Designing for destruction
Part of my mission is to help clients think more sustainably, and while most are very open to this we’re still not creating as much positive impact as we could.
When we talk about ‘sustainable interior design’, or ‘sustainable business’, the implication is very optimistic and indefinite. It seems to suggest that if a project can start out sustainably then it will sustain itself forever. In reality, all things come to pass. A project is only truly sustainable if the materials are being sourced in a low impact way, and once they are no longer in use will be disposed or reused in an equally low impact way.
This is obvious really, and yet it isn’t part of the conversation. Very few designers or clients are thinking about ‘designing for deconstruction’ even though it’s a fairly obvious sustainable win. Why?
The problem with starting at the end
While no one expects their interior to last forever, none of us are comfortable talking about the end of its life at the beginning of the project. While there is a welcome implication of how materials might age, such as wood or brickwork, it feels like bad form to meet a new client and immediately start talking about what they should do when their design is defunct.
But sustainable design is only sustainable if it plans effectively for that eventual inevitable moment. In other words, designing for deconstruction.
We’re only now waking up to the harm that the interiors industry has contributed to globally. The construction industry has one of the worst climate footprints of any industry – contributing around 40% of the world’s emissions. But it wasn’t till 2020 that we began to do research into the impact inside those buildings – and realised that, over the course of its entire lifetime, the interiors can equal or exceed the impact of the construction itself.
This is no small thing, but it’s the by-product of very blinkered thinking that we’ve all been guilty of.
So we need to acknowledge the scale of the impact this is doing, and the responsibility we all have to think beyond the kudos of the first year and recognise the entire life of a design.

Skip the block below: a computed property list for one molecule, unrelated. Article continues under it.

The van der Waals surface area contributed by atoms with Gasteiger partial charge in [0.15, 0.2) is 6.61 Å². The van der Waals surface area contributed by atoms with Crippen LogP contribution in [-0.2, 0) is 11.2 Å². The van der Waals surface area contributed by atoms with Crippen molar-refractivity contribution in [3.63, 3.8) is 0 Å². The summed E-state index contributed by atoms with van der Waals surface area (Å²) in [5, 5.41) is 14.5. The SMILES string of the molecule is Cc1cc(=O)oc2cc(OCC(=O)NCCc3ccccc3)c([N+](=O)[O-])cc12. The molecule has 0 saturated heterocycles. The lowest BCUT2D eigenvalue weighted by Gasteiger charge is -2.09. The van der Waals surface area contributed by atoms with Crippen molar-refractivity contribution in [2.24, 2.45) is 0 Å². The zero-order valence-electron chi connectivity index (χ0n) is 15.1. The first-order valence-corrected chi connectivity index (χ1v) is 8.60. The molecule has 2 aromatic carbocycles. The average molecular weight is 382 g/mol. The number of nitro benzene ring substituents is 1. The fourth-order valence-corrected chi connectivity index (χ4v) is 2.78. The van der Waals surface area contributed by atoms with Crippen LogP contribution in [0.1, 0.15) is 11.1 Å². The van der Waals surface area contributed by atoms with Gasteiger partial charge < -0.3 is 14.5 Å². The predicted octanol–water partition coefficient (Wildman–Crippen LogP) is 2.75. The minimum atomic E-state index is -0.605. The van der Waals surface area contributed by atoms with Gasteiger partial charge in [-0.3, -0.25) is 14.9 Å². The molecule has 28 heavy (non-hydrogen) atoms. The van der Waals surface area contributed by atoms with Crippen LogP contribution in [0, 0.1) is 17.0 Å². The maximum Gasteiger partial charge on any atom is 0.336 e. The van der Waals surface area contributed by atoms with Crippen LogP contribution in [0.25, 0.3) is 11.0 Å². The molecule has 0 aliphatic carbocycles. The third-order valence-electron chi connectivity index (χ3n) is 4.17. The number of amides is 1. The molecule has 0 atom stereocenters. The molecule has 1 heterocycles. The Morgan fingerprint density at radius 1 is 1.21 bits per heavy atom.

What do we mean by designing for deconstruction?
‘Designing for deconstruction’ is an emerging phrase and movement within the sector. Far from limiting designers, its intention is to give them more tools to thoughtfully design for the inception, use, and eventual disposal of their project. It’s not dissimilar to the natural world. A tree provides the perfect habitat for all kinds of living things. When it dies, it is dismantled by other living things and recycled positively back into the ecosystem. We need to aspire to that.
When designers talk about ‘deconstruction’, they are referring to the idea of dismantling and removing existing structural components in a way that salvages as much as possible. Materials should either be reused or recycled, if they can’t be either then they shouldn’t have been used in the first place.
The more proactively and knowledgeably designers can think through this kind of positive and fluid re-integration the more we can avoid landfill, embrace the true ‘lifecycle’ of our material resources, and build the partnerships and networks with specialists who can make it happen – like award-winning Yodomo.
As a designer and a client, it’s not just about choosing recyclable carpets instead of non-recyclable ones. Starting a space thinking about the end of a space is an entirely different philosophical mindset. I’ve worked with clients before, such as Our Future Health, who knew they wanted a design that could move with them when they left those offices. Impermanence and physical evolution was hardwired into their business.
The good news is designers have a disproportionate amount of control during the initial phases of a project. Which means that we have the ability to create a disproportionate amount of positive change.
Design your next project with deconstruction in mind
The only way that this kind of shift in approach can occur – and create meaningful change – is by working together. Builders and architects need to collaborate and communicate closely with interior designers and most importantly clients to make it happen. These conversations need to happen as early as possible, in as much detail as possible.
So if what I’ve put here resonates with you and your priorities as a business or individual, please get in touch. I’d love to hear more about what you have planned, and start thinking about ideas for making sure your design is just as low impact at the end of its life as it is at the beginning.